How to Help Your Anxious Kid Have a Happy Valentine’s Day

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Valentine cakeValentine’s Day can be more cursed than blessed for some, but you can do a few small things that help ensure big blessings are what shine through. The cursed part of Valentine’s may hit anxious children especially hard if they fear they may not get any Valentine cards from classmates or they are already wrapped up with worry about love.

Love can be the exact thing that turns their day into a glorious one, and you can start by showing your unconditional variety of it right at home. Here come six tips that can help reinforce your love on Valentine’s Day or even any day of the year.

6 Ways to Make Valentine’s Special for Your Anxious Kid 

Do the food thing. We’re not sure who first invented “the food thing,” but we’re sure it was somebody’s very creative mother. “The food thing” involves making a meal that matches the holiday, such as green food coloring in the mashed potatoes on St. Patrick’s Day and orange and black foods for Halloween. Well, you may want to skip the black mashed potatoes.

Psychology Today writer Susan Newman suggests cutting bread slices into heart shapes for a morning of heart-shaped French toast and a lunch with heart-shaped sandwiches. Heart-shaped dinner rolls anyone?

Bake cupcakes or a cake. A special Valentine’s dessert can become a tradition that also backs up the food thing. Make a heart-shaped cake or make cupcakes with pink frosting. Just make it every year and make sure the family takes time to enjoy it together.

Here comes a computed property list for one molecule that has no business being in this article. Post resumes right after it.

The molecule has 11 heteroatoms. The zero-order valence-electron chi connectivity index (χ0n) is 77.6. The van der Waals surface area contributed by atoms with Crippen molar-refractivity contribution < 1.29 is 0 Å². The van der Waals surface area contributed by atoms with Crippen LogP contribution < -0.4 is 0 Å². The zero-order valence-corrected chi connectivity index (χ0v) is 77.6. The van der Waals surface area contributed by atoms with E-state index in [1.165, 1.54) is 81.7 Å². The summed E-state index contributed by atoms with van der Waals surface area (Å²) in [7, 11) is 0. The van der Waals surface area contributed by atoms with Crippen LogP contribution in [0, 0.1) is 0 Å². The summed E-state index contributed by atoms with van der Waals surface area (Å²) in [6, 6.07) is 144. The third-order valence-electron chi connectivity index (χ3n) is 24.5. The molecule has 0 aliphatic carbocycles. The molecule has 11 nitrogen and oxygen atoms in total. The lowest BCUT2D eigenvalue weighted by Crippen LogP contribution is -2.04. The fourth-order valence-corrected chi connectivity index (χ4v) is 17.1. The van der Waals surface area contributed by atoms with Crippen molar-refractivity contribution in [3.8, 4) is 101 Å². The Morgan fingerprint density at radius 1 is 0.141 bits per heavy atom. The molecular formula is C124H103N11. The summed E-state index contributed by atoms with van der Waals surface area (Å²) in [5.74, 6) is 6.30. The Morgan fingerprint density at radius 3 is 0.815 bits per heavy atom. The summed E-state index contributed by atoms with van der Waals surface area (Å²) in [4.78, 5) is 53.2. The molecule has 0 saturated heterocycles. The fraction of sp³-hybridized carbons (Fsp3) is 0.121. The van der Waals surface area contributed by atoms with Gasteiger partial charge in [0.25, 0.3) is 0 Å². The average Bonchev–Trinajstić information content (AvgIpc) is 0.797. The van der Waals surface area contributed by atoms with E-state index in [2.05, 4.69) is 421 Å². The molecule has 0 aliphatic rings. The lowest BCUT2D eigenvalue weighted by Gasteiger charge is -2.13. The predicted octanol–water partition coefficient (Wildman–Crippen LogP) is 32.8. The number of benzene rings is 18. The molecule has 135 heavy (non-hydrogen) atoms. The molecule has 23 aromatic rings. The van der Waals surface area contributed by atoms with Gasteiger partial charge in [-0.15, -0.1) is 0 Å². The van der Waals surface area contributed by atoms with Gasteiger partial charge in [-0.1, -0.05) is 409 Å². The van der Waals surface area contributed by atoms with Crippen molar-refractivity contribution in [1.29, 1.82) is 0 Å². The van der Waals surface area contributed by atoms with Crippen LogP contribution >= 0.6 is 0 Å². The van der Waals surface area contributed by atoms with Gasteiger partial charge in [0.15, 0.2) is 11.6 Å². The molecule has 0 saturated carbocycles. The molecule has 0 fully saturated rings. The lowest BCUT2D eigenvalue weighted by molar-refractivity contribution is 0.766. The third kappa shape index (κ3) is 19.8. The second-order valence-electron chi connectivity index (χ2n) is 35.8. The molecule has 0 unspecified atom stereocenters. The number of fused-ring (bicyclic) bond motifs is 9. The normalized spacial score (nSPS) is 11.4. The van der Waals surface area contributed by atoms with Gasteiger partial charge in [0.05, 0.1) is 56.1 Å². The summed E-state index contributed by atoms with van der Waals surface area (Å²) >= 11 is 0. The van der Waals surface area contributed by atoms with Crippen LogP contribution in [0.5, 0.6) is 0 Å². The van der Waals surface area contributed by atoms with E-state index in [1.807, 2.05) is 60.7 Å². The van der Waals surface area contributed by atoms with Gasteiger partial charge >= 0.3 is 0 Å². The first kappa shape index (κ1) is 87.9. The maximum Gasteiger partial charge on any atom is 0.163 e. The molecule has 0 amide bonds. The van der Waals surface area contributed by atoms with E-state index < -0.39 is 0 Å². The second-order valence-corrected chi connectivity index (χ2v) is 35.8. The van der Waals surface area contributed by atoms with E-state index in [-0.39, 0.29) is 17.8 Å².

Get crafty. Holiday-oriented craft projects can always be a blast and they also show love in several ways. For starters, they allow you to spend one-on-one time with your anxious child, free from cell phones, TVs and all those other distractions. Kids’ craft projects also give you a chance to encourage their creativity and compliment them on a job well done (even if the heart comes out a bit lopsided or crooked). 

Decorate. Decorating can go two ways. You can involve your crafty kid in the decorating process or you can surprise everyone by decorating after they go to sleep so they wake up on Valentine’s morning with a big boost of love. You can perhaps do a little of both. The latter can be something as simple as heart cut-outs stuck around the bathroom mirror with your anxious child’s name and the words “I love you.” 

Write love notes! Writing love notes may be even more fun than surprising your anxious child with a decorated mirror. Again, the notes need not be anything fancy, just a quick thought on a napkin that says how much you love and appreciate your child. Stick one in her lunch. Hide one in his shoe. Put one in a jacket pocket.

Go for a card (and a small gift). A special card, either store-bought or one you make yourself, is like a formal version of the small love notes. Couple it with a small gift if you wish, as kids and gifts are always a good mix. Make it a meaningful present that reminds your anxious child how much you love her every time she looks at it.

Give hugs, hugs and more hugs. Newman recommends an extra-long Valentine hug to start off your child’s morning. And you can continue the feel-good vibe with others throughout the day, every day! A hug can make your anxious child feel comforted, safe and truly, truly loved.

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